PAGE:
Ozone vs Prions
Ozone-treated water can eradicate
prions in the brain of infected animals
March 3, 2012
A University of Alberta research team has discovered that
technology commonly used to decontaminate food industry equipment
can also rid meat processing plants of lethal microbial material
responsible for the human version of the ailment Mad Cow disease.
U of A microbiology professors Mike Belosevic and Norm Neumann and
engineering professor Mohamed Gamal El-Din demonstrated that
infectious proteins found in the brain matter of cattle can be
eradicated from water treated with ozone.
The discovery could have applications in decontaminating
wastewater in settings such as slaughterhouse effluents where
infected neural material known as prions may be present.
Cases of human transmission of infectious prions through surgical
equipment have also been documented. The ozone decontamination
procedure can potentially be used to sterilize instruments used
for neurosurgery, and prevent the transfer of infectious prions
during surgical procedures.
Prions have been identified as source of Mad Cow and Chronic
Wasting disease in animals. The human variants or these conditions
are Creutzfeld-Jakob disease and Alzheimer's disease. Prions are
found in the brain and spinal cord tissue of infected animals and
are a grave health risk in human and animal settings.
Prions are able to destroy and can still be infectious after being
incinerated at heats of 850°C. In the wild, soil contaminated by a
carcass of a deer that died of Chronic Wasting Disease can remain
a source of infection for many years.
The U of A research team's technique of using water treated with
ozone to destroy prions is an improvement on current prion
University of Alberta
Killing prions with ozone
Richard Cairney and Kate Toogood
February 14, 2012
(L-R) Mohamed Gamal El-Din, Ning
Ding, Mike Belosevic and Norman Neumann
(Edmonton) When it comes to infectious agents, it doesn’t get much
worse than prions. These misfolded proteins are highly resistant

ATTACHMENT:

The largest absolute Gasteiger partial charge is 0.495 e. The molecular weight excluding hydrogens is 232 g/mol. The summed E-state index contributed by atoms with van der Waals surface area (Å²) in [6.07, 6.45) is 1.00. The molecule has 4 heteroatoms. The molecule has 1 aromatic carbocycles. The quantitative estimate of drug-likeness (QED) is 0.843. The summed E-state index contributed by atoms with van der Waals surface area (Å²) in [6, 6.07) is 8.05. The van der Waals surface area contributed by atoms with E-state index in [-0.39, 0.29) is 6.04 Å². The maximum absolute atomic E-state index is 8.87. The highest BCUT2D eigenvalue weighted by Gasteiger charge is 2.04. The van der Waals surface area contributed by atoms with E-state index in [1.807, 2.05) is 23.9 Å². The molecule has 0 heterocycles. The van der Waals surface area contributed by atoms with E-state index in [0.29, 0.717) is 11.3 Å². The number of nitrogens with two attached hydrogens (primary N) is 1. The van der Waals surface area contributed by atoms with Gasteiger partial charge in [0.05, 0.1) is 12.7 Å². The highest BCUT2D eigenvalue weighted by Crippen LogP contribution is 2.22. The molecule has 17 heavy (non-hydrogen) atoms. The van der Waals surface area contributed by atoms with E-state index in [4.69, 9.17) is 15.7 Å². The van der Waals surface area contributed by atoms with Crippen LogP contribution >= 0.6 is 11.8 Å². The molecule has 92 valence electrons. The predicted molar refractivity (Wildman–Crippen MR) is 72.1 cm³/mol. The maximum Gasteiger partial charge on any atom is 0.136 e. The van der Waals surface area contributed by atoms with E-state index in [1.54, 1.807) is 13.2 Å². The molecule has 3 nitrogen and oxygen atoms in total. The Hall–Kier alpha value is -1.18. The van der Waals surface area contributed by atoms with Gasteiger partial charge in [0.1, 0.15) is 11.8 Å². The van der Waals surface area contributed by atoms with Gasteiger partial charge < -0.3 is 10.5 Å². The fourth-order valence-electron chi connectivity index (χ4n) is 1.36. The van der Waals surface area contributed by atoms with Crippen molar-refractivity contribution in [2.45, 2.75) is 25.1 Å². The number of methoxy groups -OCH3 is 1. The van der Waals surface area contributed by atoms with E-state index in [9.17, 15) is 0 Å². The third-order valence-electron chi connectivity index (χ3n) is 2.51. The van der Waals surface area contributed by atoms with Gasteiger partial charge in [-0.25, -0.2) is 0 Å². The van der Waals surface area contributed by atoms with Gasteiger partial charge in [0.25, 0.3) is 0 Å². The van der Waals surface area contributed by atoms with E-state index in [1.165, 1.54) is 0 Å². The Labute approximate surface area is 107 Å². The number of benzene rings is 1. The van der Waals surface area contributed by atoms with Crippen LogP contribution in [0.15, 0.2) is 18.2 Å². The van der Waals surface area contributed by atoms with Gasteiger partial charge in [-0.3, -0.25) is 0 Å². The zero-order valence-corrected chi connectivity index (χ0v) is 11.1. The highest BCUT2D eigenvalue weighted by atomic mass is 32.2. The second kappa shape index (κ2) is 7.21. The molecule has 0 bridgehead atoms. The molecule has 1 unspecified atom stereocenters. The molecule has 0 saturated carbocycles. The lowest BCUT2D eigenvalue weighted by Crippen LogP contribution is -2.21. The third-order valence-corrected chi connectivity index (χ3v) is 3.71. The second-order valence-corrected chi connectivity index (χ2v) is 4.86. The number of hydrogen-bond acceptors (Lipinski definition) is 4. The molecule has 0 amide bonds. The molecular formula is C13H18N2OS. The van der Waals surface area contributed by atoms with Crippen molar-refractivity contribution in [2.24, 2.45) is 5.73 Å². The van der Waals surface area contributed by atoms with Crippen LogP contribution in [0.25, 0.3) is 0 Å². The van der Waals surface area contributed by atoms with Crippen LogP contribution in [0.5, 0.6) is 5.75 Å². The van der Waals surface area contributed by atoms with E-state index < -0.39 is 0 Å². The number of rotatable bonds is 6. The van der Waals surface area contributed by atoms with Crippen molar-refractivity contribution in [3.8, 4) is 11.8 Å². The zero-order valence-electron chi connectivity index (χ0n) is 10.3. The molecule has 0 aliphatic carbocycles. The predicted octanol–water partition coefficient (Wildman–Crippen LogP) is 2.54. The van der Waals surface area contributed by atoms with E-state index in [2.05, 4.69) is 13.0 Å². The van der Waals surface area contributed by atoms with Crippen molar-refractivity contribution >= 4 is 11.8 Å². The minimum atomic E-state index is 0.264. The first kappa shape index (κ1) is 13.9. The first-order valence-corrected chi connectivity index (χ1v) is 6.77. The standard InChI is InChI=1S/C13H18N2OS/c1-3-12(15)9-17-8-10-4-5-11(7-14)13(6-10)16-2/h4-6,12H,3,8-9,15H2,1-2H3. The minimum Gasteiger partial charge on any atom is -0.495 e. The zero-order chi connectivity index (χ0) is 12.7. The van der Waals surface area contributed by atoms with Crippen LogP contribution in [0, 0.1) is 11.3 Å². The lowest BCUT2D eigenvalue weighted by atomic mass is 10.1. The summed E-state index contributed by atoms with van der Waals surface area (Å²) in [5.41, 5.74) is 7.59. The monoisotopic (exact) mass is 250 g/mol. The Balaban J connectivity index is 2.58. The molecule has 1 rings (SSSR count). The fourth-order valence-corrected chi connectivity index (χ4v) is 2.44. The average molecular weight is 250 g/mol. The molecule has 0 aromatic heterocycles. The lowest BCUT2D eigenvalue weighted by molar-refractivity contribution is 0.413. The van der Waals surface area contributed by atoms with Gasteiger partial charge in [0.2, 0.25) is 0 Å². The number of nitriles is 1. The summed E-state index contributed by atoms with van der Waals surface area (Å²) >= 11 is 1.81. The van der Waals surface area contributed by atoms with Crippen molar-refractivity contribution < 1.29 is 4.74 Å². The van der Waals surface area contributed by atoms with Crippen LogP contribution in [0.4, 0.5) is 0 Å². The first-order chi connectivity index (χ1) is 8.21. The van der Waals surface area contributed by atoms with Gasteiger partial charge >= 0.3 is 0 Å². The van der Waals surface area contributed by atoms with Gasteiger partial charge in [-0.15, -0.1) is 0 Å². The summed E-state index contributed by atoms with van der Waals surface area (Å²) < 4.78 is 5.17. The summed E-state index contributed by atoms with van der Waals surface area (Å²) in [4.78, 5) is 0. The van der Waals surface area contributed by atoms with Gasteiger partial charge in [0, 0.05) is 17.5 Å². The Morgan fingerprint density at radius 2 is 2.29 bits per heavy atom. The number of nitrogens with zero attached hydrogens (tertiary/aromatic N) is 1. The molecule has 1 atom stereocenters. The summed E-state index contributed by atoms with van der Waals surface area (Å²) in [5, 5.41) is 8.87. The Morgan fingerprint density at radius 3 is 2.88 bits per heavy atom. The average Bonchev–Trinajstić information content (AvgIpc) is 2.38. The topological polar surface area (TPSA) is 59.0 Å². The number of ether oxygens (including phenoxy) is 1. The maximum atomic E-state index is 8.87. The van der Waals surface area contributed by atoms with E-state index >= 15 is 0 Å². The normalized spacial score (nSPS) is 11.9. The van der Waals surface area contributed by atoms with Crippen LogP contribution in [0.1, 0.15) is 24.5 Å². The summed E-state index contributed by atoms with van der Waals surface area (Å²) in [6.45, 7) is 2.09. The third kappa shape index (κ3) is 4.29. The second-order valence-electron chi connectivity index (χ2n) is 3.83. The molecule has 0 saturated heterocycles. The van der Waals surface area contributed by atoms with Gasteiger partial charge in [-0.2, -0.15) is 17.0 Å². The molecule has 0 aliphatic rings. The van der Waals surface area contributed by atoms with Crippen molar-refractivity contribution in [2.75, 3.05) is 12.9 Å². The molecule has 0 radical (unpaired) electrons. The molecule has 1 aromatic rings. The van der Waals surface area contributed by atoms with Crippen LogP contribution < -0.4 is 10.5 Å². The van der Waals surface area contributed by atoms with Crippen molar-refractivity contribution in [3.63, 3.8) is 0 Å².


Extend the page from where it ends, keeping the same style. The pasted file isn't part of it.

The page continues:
to a wide variety of extreme disinfectant procedures. They have
been identified as the culprits behind mad cow disease and chronic
wasting disease in animals and humans, and are also implicated in
Creutzfeldt-Jakob disease and other prion-related disorders.
But an interdisciplinary University of Alberta research team has
come a step closer to finding a way of inactivating these highly
The team, lead by environmental health professors Mike Belosevic
and Norm Neumann from the School of Public Health and engineering
professor Mohamed Gamal El-Din from the Department of Civil and
Environmental Engineering, have demonstrated for the first time
that prions are highly susceptible to molecular ozone.
The discovery could have implications for decontaminating medical
and dental surgical instruments or treating water and wastewater
in settings where prions might appear, such as in slaughterhouse
“Although we know that they have a very high-level resistance,
it’s possible that we’ve discovered their Achilles’ heel,” said
Neumann. “This means there might be simple solutions to dealing
with contaminated medical instruments and waste products from
Human transmission of these devastating infectious agents through
patient exposure to surgical equipment and blood transfusions has
been documented. If these proteins can be neutralized, the result
will be improved patient care.
“Because ozone is already commonly used in the hospital
environment, the technology for this disinfection process already
exists,” says Neumann. “It is possible to take a medical
instrument, put it in an ozone bath and very quickly destroy
99.99% of the prions that are there.”
However, there is still much work to do. “The only proof of final
inactivation is to actually infect animals, and it may take years
for the animal to start demonstrating the behavioural changes
associated with these diseases caused by prions,” says Neumann.
“We need more research in this area to increase our understanding
of the relationship between ozone and all types of prions,
including bovine spongiform encephalopathy or BSE, and that’s what
we’re working on now.”
The interdisciplinary nature of the research proved to be crucial
to the success. “Nobody has really taken the biological
diagnostics and methods and then applied them in the engineering
context, and that’s what we did here,” Neumann said.
The importance of the interdisciplinary approach to this research
is echoed by Gamal El-Din. “We have the expertise in microbiology
and engineering to make a difference. The ultimate goal is to
protect the health of people as well as the environment.”
The research was funded in part by the Alberta Prion Research
Institute, PrioNet Canada and the Natural Sciences and Engineering
Research Council of Canada and published in the February issue of
the journal Applied and Environmental Microbiology.
Gamal El-Din’s page: